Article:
If you use your smartphone and tablet for work-related tasks, you're not alone. Enterprises are increasingly adopting "bring your own device" policies in the workplace. But as the mobile revolution takes over businesses, how sure are we of security and data integrity?

Mobile devices are popular in the workplace because of the convenience they bring. While IT departments used to limit mobile access to their own company-issued devices, the trend today is leaning toward a "bring your own" setup, in which employees can use their own choice of gadgets. In some cases, the company will shoulder the cost of a device chosen by the employee (sometimes partially). However, as mobile proliferate in the enterprise setting, information security gets worse, according to a study by Check Point. The flood of iPads, iPhones, Android smartphones and tablets, and other devices results in an increasing risk of information getting into the wrong hands.

Are Mobile Devices Insecure?

Check Point says it partly lies with the security of the devices themselves (or lack thereof), and partly with the portable nature of these devices. Then there's the human factor, which means user habits also play a part in mobile security. Here are a few notable points.

  • Login credentials for databases and business apps reside on 38% of mobile devices used in the workplace
  • The number of mobile devices connecting to the corporate network has doubled in two years, with half storing sensitive corporate data
  • 70% of companies believe mobile devices are a security issue; 43% think Android poses a "large security risk"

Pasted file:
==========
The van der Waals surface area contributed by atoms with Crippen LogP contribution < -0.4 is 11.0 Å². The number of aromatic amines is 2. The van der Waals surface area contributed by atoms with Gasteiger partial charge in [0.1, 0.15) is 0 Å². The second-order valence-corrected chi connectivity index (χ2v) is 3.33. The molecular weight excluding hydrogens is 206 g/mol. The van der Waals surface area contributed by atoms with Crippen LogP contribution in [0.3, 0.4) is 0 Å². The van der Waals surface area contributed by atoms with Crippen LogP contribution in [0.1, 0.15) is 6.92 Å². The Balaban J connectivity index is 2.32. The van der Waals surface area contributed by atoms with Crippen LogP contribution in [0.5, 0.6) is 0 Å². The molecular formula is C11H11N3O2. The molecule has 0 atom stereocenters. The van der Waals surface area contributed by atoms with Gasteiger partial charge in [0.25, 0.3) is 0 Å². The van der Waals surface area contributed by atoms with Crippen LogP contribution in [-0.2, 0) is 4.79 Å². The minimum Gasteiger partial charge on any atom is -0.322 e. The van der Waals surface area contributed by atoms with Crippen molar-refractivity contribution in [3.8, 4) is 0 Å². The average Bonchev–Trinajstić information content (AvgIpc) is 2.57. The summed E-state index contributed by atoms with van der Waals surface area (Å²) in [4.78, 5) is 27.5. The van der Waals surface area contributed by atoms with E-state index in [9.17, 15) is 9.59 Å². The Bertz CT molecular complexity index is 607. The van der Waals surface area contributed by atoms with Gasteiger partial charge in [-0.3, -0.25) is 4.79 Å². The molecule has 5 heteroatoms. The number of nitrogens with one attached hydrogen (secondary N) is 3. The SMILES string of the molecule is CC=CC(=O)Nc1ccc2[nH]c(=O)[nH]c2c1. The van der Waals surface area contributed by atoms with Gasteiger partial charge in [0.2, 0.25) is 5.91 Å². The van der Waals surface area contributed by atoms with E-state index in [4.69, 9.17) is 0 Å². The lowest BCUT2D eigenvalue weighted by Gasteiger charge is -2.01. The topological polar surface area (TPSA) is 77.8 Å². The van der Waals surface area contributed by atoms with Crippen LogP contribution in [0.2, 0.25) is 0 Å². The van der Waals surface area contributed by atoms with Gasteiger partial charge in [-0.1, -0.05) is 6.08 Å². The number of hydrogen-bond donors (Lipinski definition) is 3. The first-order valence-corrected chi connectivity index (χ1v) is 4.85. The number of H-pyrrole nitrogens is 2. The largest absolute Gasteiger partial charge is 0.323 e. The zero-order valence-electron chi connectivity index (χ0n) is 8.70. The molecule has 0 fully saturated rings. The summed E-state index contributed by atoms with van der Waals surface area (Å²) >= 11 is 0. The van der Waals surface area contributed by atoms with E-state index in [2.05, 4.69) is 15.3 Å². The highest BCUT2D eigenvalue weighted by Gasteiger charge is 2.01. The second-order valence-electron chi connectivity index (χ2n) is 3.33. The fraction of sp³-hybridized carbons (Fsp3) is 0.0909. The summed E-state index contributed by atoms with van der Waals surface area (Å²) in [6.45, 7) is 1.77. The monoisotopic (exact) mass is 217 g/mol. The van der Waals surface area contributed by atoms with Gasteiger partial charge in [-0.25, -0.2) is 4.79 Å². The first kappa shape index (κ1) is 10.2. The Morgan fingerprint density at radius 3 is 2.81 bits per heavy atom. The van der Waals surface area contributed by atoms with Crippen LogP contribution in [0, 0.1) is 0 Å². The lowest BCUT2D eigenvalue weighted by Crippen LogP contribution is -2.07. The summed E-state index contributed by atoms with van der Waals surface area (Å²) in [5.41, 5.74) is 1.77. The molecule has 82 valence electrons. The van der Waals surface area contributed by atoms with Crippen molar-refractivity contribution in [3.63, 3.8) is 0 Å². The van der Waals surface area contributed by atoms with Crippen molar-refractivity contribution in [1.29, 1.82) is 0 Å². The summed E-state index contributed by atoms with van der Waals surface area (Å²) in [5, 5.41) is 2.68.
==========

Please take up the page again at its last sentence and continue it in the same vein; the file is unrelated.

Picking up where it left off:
• 59% of companies believe WiFi connectivity is a big risk when it comes to mobile access
  • 79% of employer-provided mobile devices allow email access
  • 47% of employer-issued mobile devices contain customer data

Losing Sensitive Data is a Big Concern

Check Point says the biggest concern among companies is the possibility of employees losing their mobile devices along with sensitive information. Also, employee habits and activities are also considered a risk, with 60% of businesses surveyed believing their employees are putting corporate data at risk by surfing the Web through their mobile devices. 

Horror stories about customer data and other supposedly-confidential information being lost along with smartphones, laptops and tablets abound. Even with mobile devices having remote-wipe capabilities, businesses are not always trusting of their effectiveness. As such, the best way to deal with mobility and security is to use enterprise-grade apps and server-side software. There's also the human factor, though, which is perhaps the weakest link in the chain.

As such, there needs to be a change in user behavior, which can include being more mindful of websites one accesses, or apps that one downloads. Of course, it goes without mentioning that employees who bring sensitive data on their smartphones and tablets should make it a point not to lose their iPhones or iPads at their favorite pub while on a Friday night drinking binge.